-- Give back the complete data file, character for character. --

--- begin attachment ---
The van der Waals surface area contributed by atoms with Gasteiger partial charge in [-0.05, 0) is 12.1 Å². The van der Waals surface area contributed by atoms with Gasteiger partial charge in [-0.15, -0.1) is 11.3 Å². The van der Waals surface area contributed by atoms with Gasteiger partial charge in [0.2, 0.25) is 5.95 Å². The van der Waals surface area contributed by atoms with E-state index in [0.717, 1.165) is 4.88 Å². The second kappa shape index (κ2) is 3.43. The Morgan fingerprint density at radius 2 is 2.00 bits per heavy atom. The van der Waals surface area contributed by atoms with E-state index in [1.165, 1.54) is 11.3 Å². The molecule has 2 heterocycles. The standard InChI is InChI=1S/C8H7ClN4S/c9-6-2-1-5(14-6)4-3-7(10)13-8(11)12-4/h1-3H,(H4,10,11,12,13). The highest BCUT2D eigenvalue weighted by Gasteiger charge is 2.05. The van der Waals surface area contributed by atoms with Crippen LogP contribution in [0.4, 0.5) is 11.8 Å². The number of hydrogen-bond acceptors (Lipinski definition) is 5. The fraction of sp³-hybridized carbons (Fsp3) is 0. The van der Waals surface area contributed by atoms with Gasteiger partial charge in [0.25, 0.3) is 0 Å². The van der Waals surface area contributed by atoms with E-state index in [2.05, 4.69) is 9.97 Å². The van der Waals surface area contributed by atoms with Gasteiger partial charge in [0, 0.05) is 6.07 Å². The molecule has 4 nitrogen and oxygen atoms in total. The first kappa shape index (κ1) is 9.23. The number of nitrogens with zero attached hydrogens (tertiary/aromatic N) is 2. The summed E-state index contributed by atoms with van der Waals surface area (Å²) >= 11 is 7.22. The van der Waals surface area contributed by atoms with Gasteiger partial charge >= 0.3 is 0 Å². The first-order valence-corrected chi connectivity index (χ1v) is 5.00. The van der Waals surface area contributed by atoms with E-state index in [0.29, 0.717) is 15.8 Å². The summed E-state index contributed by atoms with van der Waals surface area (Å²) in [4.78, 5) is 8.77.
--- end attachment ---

The van der Waals surface area contributed by atoms with Gasteiger partial charge in [-0.05, 0) is 12.1 Å². The van der Waals surface area contributed by atoms with Gasteiger partial charge in [-0.15, -0.1) is 11.3 Å². The van der Waals surface area contributed by atoms with Gasteiger partial charge in [0.2, 0.25) is 5.95 Å². The van der Waals surface area contributed by atoms with E-state index in [0.717, 1.165) is 4.88 Å². The second kappa shape index (κ2) is 3.43. The Morgan fingerprint density at radius 2 is 2.00 bits per heavy atom. The van der Waals surface area contributed by atoms with E-state index in [1.165, 1.54) is 11.3 Å². The molecule has 2 heterocycles. The standard InChI is InChI=1S/C8H7ClN4S/c9-6-2-1-5(14-6)4-3-7(10)13-8(11)12-4/h1-3H,(H4,10,11,12,13). The highest BCUT2D eigenvalue weighted by Gasteiger charge is 2.05. The van der Waals surface area contributed by atoms with Crippen LogP contribution in [0.4, 0.5) is 11.8 Å². The number of hydrogen-bond acceptors (Lipinski definition) is 5. The fraction of sp³-hybridized carbons (Fsp3) is 0. The van der Waals surface area contributed by atoms with Gasteiger partial charge in [0.25, 0.3) is 0 Å². The van der Waals surface area contributed by atoms with E-state index in [2.05, 4.69) is 9.97 Å². The van der Waals surface area contributed by atoms with Gasteiger partial charge in [0, 0.05) is 6.07 Å². The molecule has 4 nitrogen and oxygen atoms in total. The first kappa shape index (κ1) is 9.23. The number of nitrogens with zero attached hydrogens (tertiary/aromatic N) is 2. The summed E-state index contributed by atoms with van der Waals surface area (Å²) >= 11 is 7.22. The van der Waals surface area contributed by atoms with Gasteiger partial charge >= 0.3 is 0 Å². The first-order valence-corrected chi connectivity index (χ1v) is 5.00. The van der Waals surface area contributed by atoms with E-state index in [0.29, 0.717) is 15.8 Å². The summed E-state index contributed by atoms with van der Waals surface area (Å²) in [4.78, 5) is 8.77.